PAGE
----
Category Archives: Wild Bird Rescue

I Love Pigeons

Pigeons make wonderful pets.   I have four darling pigeons who are forever keeping me entertained and a treat to come home to every day.

The basic needs of pigeons are as follows:

1. Housing: A good size for four pigeons would be at least 6 feet long by 4 feet deep and 6 feet high. It should be vermin and predator proof. The aviary floor should be cleaned once a day (pigeons spend a lot of time on the ground) and the entire aviary (perches and other surfaces) should be cleaned once a week to keep the pigeons healthy.

2. Fresh water (change it twice a day if it gets dirty quickly). Bathing: Once or twice a week cover the floor with a shower curtain, put out a tub with water, and watch the fun.

3. Pigeon food: A good racing pigeon mix from a feed supply is best. Snacks: Some snacks that pigeons enjoy are raw unsalted peanuts (small, NOT roasted), safflower, sunflower hearts, hemp, sesame seeds (raw), fruits and veggies: Mine especially like papaya (with the seeds) and sprouts.
**Avoid Avocado as it’s toxic to all birds. **Avoid Veggies like Broccoli, cauliflower and cabbage.

4. Red grit, if you can find it. It contains crushed oyster shells which is a good source of calcium. Feed is so fresh nowadays that many feed stores do not carry grit. Do offer calcium.

5. Supplements:

a. Pigeons kept indoors without exposure to direct sunlight will need a vitamin supplement because they do not produce their own vitamin D3, so build your aviary on the lanai or outside and let your birds enjoy the morning sun.

b. Adding a little Apple cider vinegar to the water once a week, helps keep their system acidic to prevent diseases like coccidiosis, canker and crop candida. The dose is 1 tbsp per gallon of fresh water.

c. Mixing probiotic powder (from the human health-food shelf) or a dollop of Greek yogurt with a few drops of sunflower oil, garlic oil, or corn oil, into the seed ration for the day will help maintain good bacteria in their gut.

d. Grating a tiny bit of garlic in the water bowls will keep feathers looking nice and internal parasites away.

/home/wpcom/public_html/wp-content/blogs.dir/9b5/26680184/files/2015/01/img_6819.jpg

My Life With the Birds

December 19, 2014


Most days I feel like I want to do everything, learn everything, and basically experience everything. What do I want to be when I grow up? Everything. And my life is probably more than half way over. Now what? Easy. Do more.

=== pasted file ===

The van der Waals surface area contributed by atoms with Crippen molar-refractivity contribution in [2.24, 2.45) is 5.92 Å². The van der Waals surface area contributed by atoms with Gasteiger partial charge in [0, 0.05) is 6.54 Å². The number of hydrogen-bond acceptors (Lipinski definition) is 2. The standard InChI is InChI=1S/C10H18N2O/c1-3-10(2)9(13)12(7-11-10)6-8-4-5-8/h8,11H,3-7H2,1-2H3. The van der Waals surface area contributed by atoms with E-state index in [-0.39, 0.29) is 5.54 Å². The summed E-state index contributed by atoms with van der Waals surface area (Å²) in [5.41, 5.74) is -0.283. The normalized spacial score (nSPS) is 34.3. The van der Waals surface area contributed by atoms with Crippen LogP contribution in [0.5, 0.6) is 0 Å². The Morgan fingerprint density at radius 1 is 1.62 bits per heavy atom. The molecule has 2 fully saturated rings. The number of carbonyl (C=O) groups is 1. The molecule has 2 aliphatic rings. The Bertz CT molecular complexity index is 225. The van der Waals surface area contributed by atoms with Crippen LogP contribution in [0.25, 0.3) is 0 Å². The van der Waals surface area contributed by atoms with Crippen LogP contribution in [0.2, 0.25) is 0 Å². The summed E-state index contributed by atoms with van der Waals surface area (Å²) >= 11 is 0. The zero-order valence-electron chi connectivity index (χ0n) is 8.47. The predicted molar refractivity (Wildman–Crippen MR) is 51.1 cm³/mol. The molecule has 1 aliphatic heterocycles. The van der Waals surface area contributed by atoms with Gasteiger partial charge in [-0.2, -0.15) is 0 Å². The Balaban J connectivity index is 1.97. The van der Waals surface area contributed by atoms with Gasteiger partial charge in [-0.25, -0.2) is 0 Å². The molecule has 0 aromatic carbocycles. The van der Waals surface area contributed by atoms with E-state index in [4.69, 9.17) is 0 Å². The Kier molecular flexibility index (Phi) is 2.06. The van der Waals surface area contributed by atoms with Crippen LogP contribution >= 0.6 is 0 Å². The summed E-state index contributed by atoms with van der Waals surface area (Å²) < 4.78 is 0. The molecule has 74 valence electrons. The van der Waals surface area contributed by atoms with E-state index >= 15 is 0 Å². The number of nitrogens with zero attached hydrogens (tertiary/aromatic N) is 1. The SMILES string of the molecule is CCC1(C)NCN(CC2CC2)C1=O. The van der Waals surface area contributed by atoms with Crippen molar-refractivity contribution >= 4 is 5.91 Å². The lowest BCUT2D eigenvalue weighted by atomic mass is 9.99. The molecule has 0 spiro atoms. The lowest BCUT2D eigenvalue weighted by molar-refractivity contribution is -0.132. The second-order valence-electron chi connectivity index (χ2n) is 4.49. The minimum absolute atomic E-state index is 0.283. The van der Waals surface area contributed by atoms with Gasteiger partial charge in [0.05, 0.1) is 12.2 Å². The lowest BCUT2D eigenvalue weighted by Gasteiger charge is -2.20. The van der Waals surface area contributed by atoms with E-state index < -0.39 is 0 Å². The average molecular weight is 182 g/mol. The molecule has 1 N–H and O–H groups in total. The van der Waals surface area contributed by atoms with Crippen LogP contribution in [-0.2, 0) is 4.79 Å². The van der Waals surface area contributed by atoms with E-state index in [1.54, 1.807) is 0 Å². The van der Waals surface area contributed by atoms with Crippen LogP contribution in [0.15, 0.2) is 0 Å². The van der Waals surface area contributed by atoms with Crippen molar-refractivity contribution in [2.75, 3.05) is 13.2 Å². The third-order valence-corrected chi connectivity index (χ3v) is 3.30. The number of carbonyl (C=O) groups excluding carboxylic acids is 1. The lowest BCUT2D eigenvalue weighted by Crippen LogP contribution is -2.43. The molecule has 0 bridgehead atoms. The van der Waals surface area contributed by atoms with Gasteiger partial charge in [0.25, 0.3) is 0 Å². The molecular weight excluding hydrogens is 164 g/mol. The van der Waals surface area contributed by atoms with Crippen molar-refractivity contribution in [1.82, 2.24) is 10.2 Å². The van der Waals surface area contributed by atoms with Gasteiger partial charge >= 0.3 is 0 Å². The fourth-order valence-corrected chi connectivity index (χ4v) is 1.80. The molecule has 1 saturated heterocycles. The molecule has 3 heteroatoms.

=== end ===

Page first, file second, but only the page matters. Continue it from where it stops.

A few days ago I had the pleasure of meeting a wonderful wild bird rehabilitation enthusiast. She was certainly the best health care provider I have met. I found myself wishing she was my health care provider. A little pigeo with a broken leg brought me to her doorstep and I immediately knew I was standing in front of someone very special. She showed me a tumor she took out of another rock pigeon’s wing and I dared not wench with yuck in front of her. But she was certainly ok if I did.

It got me to thinking about my own frailities. Among the largest of my patholigies is the fear of anything medical. And with little bird friends coming to me for various reasons (orphans, broken legs and wings, and generally needing a good meal) I think it high time to look deeper. Look deeper. Now isn’t that a mouthful.

I have been practicing Transendental Meditation now. It is a strangly successful practice that seems to have opened up space in my time managemnt calendar. Still the idea of 20 minutes seemed a bit daunting. I decided a few days ago to go with 10 minutes for now. I certainly hope this is not a TM cardinal sin. Even if it is, I’m still doing it this way until something breaks and I no longer do it this way. As is the plan with most of my life. Including my “five year plan”.

For my little bird friends I have decided to knit a few adorable nests. Here is the pattern. Don’t take it too seriously and adjust however you need to.
Needle size: anything US 5 to US9
Use two strands of easy to wash yarn
CO 54 sts
Knit until you have 3 to 4 inches.
Purl one row.
Begin Decrease:
Row 1: *K7, k2tog* to end.
Row 2: *K6, k2tog* to end.
Row 3: *K5, k2tog* to end.
Row 4: *K4, k2tog* to end.
Row 5: *K3, k2tog* to end.
Thread yarn with darning needle and run through stitches.
Close.